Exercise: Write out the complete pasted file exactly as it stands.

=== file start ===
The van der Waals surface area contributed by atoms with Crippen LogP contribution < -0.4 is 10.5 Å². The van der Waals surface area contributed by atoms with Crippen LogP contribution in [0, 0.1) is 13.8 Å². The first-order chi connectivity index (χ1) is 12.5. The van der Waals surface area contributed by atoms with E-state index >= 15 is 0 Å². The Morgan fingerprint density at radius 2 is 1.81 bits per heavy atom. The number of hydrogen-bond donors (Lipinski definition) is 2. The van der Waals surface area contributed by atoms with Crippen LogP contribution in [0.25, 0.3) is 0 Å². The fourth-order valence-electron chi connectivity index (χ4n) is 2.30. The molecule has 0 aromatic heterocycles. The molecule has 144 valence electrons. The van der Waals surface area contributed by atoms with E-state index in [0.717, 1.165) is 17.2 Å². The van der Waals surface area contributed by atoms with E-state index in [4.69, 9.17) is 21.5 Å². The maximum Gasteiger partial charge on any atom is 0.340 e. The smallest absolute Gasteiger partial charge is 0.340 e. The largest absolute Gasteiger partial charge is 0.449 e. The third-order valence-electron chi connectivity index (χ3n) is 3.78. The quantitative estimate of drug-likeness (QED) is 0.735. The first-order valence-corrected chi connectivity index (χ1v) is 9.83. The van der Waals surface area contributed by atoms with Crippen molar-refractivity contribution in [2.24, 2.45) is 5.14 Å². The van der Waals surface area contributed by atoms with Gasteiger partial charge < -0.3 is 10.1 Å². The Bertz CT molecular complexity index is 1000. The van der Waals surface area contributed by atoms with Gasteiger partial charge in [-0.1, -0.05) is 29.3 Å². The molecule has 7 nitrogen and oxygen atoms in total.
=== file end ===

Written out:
The van der Waals surface area contributed by atoms with Crippen LogP contribution < -0.4 is 10.5 Å². The van der Waals surface area contributed by atoms with Crippen LogP contribution in [0, 0.1) is 13.8 Å². The first-order chi connectivity index (χ1) is 12.5. The van der Waals surface area contributed by atoms with E-state index >= 15 is 0 Å². The Morgan fingerprint density at radius 2 is 1.81 bits per heavy atom. The number of hydrogen-bond donors (Lipinski definition) is 2. The van der Waals surface area contributed by atoms with Crippen LogP contribution in [0.25, 0.3) is 0 Å². The fourth-order valence-electron chi connectivity index (χ4n) is 2.30. The molecule has 0 aromatic heterocycles. The molecule has 144 valence electrons. The van der Waals surface area contributed by atoms with E-state index in [0.717, 1.165) is 17.2 Å². The van der Waals surface area contributed by atoms with E-state index in [4.69, 9.17) is 21.5 Å². The maximum Gasteiger partial charge on any atom is 0.340 e. The smallest absolute Gasteiger partial charge is 0.340 e. The largest absolute Gasteiger partial charge is 0.449 e. The third-order valence-electron chi connectivity index (χ3n) is 3.78. The quantitative estimate of drug-likeness (QED) is 0.735. The first-order valence-corrected chi connectivity index (χ1v) is 9.83. The van der Waals surface area contributed by atoms with Crippen molar-refractivity contribution in [2.24, 2.45) is 5.14 Å². The van der Waals surface area contributed by atoms with Gasteiger partial charge < -0.3 is 10.1 Å². The Bertz CT molecular complexity index is 1000. The van der Waals surface area contributed by atoms with Gasteiger partial charge in [-0.1, -0.05) is 29.3 Å². The molecule has 7 nitrogen and oxygen atoms in total.